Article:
One local elementary school is seeking help from elected officials to provide a playground for their students.
The Bronx Delta School on Hollywood Avenue in Throggs Neck is a new public school which opened in fall of 2014.
The school’s current enrollment consists of kindergarten students at the present time, but will grow to house 290 to 350 students when grades 1 – 5 are added.
Currently, the school yard is just a large concrete paved area, equipped with a few basketball hoops. But Bronx Delta principal Daniel Racic has a vision for a playground for his young students.
“We’re lucky as a school, we have the physical space,” said Racic.
And although he is grateful there is such ample recreational room for the kids to run around in, he would like to see something more done with it.
The vision for the space revolves around playground equipment like slides and climbing apparatuses, but also includes artificial turf to play on, as well as interactive drawings, such as concrete-like maps that could be used for classroom activities.
Racic said he has been working with the principals from the Urban Institute of Mathematics, Urban Assembly Academy of Civic Engagement, Mott Hall Community School to develop ideas for a play space that would appeal to all ages.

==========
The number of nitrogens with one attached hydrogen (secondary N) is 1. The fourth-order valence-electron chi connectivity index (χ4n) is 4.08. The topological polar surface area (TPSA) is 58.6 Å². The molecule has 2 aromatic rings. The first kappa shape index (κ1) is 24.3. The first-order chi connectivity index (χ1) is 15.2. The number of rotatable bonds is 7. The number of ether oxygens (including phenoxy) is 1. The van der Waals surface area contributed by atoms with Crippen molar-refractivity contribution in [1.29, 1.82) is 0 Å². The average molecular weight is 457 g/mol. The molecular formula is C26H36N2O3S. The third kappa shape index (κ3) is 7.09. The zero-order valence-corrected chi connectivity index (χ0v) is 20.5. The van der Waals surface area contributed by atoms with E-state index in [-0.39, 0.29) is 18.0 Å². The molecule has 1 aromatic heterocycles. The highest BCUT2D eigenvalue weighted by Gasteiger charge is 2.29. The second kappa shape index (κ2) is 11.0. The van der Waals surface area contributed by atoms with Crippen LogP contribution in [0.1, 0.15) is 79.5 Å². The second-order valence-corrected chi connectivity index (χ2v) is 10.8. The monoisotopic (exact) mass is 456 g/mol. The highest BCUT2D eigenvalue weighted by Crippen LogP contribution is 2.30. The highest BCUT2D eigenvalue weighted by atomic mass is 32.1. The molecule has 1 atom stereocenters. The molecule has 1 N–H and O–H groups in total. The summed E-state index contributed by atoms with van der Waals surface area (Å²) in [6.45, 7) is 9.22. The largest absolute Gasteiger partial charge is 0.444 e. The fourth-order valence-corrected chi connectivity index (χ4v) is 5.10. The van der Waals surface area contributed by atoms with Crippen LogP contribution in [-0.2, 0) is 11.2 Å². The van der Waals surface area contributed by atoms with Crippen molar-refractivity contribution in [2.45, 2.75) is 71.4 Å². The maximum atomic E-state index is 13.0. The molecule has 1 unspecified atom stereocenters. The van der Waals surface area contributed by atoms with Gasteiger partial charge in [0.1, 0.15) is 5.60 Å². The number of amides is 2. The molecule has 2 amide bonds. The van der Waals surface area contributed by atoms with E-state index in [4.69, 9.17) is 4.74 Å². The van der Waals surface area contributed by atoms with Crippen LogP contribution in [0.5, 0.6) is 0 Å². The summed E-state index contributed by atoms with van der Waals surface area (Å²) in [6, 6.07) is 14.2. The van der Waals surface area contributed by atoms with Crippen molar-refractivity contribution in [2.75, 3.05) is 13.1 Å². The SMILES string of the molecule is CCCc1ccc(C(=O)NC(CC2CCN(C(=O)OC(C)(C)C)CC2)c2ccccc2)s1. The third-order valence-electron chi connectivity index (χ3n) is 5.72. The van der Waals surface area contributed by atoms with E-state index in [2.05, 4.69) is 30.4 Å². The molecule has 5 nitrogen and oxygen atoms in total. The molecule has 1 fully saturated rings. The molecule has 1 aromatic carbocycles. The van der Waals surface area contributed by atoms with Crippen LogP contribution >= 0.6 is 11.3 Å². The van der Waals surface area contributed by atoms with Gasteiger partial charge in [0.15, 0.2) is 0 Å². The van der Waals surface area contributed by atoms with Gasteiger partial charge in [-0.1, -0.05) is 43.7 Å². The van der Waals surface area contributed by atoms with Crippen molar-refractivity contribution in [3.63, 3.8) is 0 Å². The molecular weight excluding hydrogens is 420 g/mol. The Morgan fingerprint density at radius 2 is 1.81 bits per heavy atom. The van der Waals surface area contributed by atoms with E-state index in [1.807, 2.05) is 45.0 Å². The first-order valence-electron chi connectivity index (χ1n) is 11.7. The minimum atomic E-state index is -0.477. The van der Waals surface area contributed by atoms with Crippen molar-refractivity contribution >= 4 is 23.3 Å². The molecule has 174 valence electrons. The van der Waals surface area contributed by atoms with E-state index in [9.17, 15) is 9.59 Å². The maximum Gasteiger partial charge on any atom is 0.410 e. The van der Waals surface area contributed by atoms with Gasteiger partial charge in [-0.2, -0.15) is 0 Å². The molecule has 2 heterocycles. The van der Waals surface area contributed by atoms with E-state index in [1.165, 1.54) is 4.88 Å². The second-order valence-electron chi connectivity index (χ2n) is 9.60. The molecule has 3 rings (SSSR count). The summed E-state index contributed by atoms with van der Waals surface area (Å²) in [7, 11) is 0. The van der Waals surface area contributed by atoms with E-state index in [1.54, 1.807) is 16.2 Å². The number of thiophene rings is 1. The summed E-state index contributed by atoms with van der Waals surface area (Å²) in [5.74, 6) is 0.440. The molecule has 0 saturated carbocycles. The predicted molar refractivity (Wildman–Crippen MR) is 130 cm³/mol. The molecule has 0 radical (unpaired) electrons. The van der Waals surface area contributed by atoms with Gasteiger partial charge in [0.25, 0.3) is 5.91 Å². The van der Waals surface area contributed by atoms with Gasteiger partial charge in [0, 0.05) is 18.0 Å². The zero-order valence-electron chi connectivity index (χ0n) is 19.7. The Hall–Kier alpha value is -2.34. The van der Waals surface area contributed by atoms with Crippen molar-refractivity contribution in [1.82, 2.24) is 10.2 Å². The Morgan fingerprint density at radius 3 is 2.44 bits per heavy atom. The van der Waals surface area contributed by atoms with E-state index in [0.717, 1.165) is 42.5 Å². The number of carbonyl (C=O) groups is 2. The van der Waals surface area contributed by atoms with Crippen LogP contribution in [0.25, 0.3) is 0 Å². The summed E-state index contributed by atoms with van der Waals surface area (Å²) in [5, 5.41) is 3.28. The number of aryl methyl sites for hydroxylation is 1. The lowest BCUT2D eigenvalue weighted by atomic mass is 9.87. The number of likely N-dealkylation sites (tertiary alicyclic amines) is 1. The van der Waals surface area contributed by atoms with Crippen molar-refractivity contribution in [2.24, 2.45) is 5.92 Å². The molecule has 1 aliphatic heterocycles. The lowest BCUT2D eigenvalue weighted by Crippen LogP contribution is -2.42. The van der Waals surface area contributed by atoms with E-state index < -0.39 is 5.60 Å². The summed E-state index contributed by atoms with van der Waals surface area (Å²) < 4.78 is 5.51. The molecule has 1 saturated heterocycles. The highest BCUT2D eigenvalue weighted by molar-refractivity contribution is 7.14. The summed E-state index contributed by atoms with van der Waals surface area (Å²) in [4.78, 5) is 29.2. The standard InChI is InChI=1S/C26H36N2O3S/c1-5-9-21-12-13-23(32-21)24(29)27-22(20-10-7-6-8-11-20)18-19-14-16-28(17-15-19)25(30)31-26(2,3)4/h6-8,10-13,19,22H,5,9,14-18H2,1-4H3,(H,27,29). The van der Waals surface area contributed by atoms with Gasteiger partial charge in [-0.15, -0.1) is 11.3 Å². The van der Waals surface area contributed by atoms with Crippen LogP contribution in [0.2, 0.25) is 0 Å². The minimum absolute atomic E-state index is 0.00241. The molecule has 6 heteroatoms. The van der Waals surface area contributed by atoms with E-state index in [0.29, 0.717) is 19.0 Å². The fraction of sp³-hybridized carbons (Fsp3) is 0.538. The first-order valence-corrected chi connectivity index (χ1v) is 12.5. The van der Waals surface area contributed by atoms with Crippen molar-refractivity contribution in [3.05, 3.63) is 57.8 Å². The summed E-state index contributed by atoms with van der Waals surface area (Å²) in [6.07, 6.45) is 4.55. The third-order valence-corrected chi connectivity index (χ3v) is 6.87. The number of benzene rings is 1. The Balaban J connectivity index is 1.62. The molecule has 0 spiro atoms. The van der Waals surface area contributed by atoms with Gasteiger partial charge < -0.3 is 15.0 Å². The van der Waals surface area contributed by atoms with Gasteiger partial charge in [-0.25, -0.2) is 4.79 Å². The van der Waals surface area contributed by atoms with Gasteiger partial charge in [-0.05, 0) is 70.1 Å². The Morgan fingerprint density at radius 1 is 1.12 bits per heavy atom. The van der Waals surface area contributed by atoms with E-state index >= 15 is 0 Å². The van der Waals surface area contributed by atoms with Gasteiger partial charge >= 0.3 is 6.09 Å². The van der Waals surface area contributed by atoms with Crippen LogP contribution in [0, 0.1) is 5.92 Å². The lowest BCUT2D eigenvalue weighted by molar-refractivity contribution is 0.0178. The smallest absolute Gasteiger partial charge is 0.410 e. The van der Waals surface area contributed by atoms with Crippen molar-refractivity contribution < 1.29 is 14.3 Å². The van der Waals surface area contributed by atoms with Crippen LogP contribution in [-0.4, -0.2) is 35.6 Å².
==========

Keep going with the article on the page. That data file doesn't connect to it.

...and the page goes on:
Adding playground equipment to the school yard would create more opportunity for the young students to use their imagination and allow them to play with a purpose, said Racic.
“It lets them chose what kind of adventure they want to pursue that day,” he said. “Slides can turn into a Ninja-Turtle sewer; a climbing structure can turn into Mount Everest.”
But a completely renovated school yard doesn’t come cheap, said Racic, although there are ways to get parts of the equipment for a smaller budget.
The school, located on the I.S.192 Campus, is in the process of putting together formal applications to apply for grants from local elected officials, said Racic, who went to Community Board 10 to ask for their support.
The board was sympathetic to the students without play equipment, and voted to send a letter to local officials asking for their help to fund the playground.
Board 10 Youth Services and Education chair Bob Bieder said supporting the new school was a ‘no brainer’, and that the board is hoping local elected officials step up.
“We’re hoping all of them come together and say ‘lets do the right thing here,’” said Bieder. “You really need the support of local elected officials to make the school the best it can be.”
Play is an important part of the learning process, said Bieder, and kids should have ample opportunities to get outside, get fresh air and develop healthy habits.
“That’s an important part of education, we all grew up with that,” he said.
Bieder said the kids at Bronx Delta School deserve an encouraging and safe place to play.
“There’s nothing there now except a place to scrape their knees.”